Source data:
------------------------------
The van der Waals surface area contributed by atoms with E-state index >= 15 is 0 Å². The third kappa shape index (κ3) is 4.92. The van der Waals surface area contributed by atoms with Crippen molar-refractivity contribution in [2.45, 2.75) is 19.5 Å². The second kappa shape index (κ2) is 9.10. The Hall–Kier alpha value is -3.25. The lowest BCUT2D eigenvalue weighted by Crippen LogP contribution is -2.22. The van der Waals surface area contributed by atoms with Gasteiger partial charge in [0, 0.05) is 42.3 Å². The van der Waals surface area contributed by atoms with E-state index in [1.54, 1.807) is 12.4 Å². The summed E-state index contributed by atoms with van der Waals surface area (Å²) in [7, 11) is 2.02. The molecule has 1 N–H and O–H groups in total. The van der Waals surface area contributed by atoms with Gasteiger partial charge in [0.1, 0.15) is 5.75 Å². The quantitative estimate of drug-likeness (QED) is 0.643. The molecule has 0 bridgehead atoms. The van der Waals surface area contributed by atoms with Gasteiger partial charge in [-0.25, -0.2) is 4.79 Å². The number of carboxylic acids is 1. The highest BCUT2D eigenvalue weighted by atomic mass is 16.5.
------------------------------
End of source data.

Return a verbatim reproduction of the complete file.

The van der Waals surface area contributed by atoms with E-state index >= 15 is 0 Å². The third kappa shape index (κ3) is 4.92. The van der Waals surface area contributed by atoms with Crippen molar-refractivity contribution in [2.45, 2.75) is 19.5 Å². The second kappa shape index (κ2) is 9.10. The Hall–Kier alpha value is -3.25. The lowest BCUT2D eigenvalue weighted by Crippen LogP contribution is -2.22. The van der Waals surface area contributed by atoms with Gasteiger partial charge in [0, 0.05) is 42.3 Å². The van der Waals surface area contributed by atoms with E-state index in [1.54, 1.807) is 12.4 Å². The summed E-state index contributed by atoms with van der Waals surface area (Å²) in [7, 11) is 2.02. The molecule has 1 N–H and O–H groups in total. The van der Waals surface area contributed by atoms with Gasteiger partial charge in [0.1, 0.15) is 5.75 Å². The quantitative estimate of drug-likeness (QED) is 0.643. The molecule has 0 bridgehead atoms. The van der Waals surface area contributed by atoms with Gasteiger partial charge in [-0.25, -0.2) is 4.79 Å². The number of carboxylic acids is 1. The highest BCUT2D eigenvalue weighted by atomic mass is 16.5.